A current resume is a REQUIRED part of the application, and should include: – Name, address, telephone number and email address

– Detailed work history to include all work experience, dates of employment and education Resumes will not be accepted in person. Background checks and drug screens will be processed on all applicants. To learn more about all of our open positions at our Santa Barbara facility go to corningjobs.corning.com and type in Santa Barbara in the “Search by Keyword” box We prohibit discrimination on the basis of race, color, gender, age, religion, national origin, sexual orientation, gender identity or expression, disability, or veteran status or any other legally protected status.

We offer an excellent compensation package that includes above-market salaries, premium medical benefits, pension plans, tax savings accounts, rental and mortgage assistance, and relocation packages. What’s holding you back?

Please apply online at jobs.cottagehealth.org. Candidates may also submit a resume to: Cottage Health, Human Resources, P.O. Box 689, Pueblo at Bath Street, Santa Barbara, CA 93102-0689 Please reference “SBI” when applying. EOE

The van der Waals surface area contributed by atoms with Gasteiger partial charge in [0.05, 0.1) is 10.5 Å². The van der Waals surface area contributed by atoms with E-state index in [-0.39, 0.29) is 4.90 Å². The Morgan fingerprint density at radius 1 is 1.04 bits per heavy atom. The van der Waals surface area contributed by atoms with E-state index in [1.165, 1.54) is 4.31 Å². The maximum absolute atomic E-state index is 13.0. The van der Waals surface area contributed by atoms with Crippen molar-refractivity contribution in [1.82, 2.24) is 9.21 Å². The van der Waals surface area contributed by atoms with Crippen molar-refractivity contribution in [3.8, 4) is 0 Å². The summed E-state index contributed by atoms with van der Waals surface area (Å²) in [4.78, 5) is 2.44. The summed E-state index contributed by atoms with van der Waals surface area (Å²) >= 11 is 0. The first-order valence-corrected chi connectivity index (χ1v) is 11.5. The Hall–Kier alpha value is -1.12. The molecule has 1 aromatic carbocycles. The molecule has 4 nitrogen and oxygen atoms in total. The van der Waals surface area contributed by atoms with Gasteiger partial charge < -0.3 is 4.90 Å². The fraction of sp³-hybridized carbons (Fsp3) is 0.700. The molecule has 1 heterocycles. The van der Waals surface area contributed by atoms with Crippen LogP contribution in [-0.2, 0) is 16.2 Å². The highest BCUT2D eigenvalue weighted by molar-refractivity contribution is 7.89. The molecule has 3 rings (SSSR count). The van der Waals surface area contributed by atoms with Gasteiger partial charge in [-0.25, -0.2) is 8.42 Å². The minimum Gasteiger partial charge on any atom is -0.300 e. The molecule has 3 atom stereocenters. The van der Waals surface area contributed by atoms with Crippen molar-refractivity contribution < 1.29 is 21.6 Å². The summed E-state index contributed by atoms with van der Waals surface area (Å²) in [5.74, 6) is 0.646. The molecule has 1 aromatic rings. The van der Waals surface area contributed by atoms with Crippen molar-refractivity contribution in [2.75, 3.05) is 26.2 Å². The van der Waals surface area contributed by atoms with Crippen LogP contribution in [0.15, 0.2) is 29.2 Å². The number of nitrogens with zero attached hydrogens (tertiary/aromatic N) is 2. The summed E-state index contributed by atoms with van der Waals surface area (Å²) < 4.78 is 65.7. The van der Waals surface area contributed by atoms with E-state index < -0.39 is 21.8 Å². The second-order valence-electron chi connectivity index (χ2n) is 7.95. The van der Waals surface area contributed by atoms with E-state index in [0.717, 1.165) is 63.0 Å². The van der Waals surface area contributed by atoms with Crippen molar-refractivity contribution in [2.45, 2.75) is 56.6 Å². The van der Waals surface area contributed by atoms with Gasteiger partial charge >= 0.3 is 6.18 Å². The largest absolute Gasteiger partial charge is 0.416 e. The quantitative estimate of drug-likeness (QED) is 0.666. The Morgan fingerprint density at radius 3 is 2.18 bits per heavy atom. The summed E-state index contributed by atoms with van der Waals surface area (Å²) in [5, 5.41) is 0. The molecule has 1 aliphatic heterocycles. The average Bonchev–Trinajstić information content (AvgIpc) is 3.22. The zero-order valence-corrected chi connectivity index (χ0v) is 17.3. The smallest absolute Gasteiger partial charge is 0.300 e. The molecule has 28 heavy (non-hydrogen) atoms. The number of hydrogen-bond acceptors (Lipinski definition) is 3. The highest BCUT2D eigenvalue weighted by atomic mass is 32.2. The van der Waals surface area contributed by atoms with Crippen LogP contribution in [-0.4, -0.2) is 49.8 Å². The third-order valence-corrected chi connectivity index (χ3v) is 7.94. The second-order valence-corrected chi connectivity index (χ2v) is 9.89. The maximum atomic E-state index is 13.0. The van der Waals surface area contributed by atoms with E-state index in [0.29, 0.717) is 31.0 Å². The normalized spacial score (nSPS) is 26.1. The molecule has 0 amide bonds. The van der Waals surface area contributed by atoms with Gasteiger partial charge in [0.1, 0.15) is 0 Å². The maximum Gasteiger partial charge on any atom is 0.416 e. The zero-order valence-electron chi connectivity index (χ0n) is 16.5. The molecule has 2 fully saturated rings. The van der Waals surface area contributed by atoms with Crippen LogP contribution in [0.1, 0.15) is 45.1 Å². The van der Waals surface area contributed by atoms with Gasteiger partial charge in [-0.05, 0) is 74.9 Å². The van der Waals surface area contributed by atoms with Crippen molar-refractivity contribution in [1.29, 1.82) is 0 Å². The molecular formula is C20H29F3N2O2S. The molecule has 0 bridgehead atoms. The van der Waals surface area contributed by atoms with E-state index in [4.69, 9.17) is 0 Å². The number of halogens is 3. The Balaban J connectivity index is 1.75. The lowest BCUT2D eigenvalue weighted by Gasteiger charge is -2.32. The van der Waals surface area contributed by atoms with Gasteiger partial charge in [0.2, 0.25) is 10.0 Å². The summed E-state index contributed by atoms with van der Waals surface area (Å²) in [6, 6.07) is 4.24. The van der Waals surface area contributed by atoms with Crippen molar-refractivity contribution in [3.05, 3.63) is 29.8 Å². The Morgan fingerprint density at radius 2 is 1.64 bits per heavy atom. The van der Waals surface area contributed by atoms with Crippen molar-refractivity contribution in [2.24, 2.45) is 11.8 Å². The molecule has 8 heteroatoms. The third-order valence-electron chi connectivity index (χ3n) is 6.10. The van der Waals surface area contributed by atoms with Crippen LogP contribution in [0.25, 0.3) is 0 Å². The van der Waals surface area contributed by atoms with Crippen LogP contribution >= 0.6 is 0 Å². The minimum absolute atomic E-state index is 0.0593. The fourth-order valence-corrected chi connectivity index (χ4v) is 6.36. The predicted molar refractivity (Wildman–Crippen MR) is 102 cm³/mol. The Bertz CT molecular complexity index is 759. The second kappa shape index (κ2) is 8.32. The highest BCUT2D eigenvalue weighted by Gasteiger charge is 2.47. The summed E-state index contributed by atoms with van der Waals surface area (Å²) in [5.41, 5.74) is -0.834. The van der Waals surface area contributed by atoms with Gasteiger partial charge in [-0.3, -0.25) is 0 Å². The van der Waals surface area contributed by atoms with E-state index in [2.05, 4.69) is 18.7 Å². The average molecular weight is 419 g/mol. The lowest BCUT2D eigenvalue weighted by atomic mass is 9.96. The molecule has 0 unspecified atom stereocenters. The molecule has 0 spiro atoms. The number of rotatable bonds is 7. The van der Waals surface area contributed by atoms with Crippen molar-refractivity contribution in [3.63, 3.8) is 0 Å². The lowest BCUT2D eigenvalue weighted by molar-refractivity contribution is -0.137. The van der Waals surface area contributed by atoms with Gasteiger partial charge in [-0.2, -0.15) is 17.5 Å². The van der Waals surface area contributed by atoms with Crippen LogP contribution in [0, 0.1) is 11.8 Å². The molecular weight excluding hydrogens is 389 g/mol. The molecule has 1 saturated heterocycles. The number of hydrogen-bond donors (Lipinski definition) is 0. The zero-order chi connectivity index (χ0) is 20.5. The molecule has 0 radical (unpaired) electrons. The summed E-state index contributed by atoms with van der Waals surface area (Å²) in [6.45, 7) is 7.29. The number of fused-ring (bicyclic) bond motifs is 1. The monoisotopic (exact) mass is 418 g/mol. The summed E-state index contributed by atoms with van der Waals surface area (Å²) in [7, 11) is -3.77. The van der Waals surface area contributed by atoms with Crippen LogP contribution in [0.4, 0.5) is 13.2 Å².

Excellence, Integrity, Compassion

For volunteer opportunities at Cottage Health, visit: www.cottagehealth.org/volunteer

www.cottagehealth.org

independent.com

AugusT 31, 2017

THE INDEPENDENT

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independent classifieds

Employment

phone 965-5205

(continued)

sex, sexual orientation, gender identity, national origin, disability status, protected veteran status, or any other characteristic protected by law. For primary consideration apply by 9/5/17, thereafter open until filled. Apply online at https://jobs.ucsb.edu Job #20170411

Legal